Aquaculture of the blue mussel Mytilus edulis in the Gulf of Maine is a growing industry at a time when wild mussel populations are threatened by a rapidly changing ocean. Intertidal mussel beds have largely disappeared in the region raising concerns over the long-term viability of mussel farming. Histology and lipid fatty acid analysis were used to assess gametogenesis, energy investment, and pathology of farmed mussels collected twice monthly for three years in Casco Bay, ME. Energy investment in reproduction and storage differed significantly between years, suggesting interannual variability. Wet weight of fatty acids such as DHA and EPA corresponded to pre-spawning periods, when gonad tissue was most abundant. Overall, pathology assessment showed low levels of common pathogens, parasites, and cellular abnormalities. The survey did, however, reveal high levels of oocyte atresia, a probable indicator of physiological or environmental stress from unfavorable spawning conditions. In addition, the presence of the potentially damaging digenetic trematode Proctoeces maculatus was documented using histology, marking the northernmost detection in the Northwest Atlantic and a likely climate-driven range expansion. These trends may signal a challenging future for blue mussels in the Gulf of Maine. Forward-looking farm mitigation practices informed by these results should be developed to ensure future sustainability of this industry.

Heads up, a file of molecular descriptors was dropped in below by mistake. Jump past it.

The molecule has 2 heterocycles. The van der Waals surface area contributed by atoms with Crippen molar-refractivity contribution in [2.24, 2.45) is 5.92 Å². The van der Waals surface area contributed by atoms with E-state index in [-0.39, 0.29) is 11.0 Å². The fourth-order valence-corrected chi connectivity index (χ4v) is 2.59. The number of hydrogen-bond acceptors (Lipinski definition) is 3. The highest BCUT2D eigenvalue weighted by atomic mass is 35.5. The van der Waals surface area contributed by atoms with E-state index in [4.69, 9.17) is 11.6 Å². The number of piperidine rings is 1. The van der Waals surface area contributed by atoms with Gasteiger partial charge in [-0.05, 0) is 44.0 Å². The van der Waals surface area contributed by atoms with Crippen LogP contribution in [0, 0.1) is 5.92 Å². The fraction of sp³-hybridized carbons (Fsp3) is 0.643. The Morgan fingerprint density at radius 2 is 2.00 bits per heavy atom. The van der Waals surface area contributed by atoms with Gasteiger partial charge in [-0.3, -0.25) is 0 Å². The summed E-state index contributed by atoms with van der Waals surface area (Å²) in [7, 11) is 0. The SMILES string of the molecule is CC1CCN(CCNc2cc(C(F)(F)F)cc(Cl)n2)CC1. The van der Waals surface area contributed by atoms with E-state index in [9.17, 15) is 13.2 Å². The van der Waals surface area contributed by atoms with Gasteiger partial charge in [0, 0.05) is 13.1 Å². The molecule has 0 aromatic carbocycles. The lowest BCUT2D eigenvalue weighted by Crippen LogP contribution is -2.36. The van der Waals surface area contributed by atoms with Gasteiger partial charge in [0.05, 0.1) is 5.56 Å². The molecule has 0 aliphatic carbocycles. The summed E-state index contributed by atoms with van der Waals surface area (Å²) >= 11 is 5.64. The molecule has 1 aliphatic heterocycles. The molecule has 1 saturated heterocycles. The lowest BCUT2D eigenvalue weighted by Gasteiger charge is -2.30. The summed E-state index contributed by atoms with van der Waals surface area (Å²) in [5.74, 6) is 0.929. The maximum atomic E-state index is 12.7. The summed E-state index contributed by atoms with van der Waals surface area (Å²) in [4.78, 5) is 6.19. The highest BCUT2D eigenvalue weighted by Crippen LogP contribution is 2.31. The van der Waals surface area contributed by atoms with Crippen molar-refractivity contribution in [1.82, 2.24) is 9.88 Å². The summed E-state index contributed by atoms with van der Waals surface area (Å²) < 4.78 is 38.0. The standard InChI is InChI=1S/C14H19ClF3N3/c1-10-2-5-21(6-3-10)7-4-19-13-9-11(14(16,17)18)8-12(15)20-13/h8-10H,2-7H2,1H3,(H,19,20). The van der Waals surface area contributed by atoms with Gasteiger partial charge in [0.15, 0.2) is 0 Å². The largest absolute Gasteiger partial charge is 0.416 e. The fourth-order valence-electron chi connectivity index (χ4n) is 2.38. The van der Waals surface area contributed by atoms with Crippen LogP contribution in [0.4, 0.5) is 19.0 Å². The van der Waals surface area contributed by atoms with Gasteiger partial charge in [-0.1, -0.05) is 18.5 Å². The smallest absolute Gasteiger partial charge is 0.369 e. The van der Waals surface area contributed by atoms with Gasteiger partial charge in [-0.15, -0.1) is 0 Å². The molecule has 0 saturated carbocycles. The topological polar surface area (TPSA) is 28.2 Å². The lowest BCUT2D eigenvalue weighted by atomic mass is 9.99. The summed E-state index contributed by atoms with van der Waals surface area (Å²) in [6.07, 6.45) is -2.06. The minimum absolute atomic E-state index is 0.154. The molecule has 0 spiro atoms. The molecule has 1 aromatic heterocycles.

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Vol. 40 • No. 1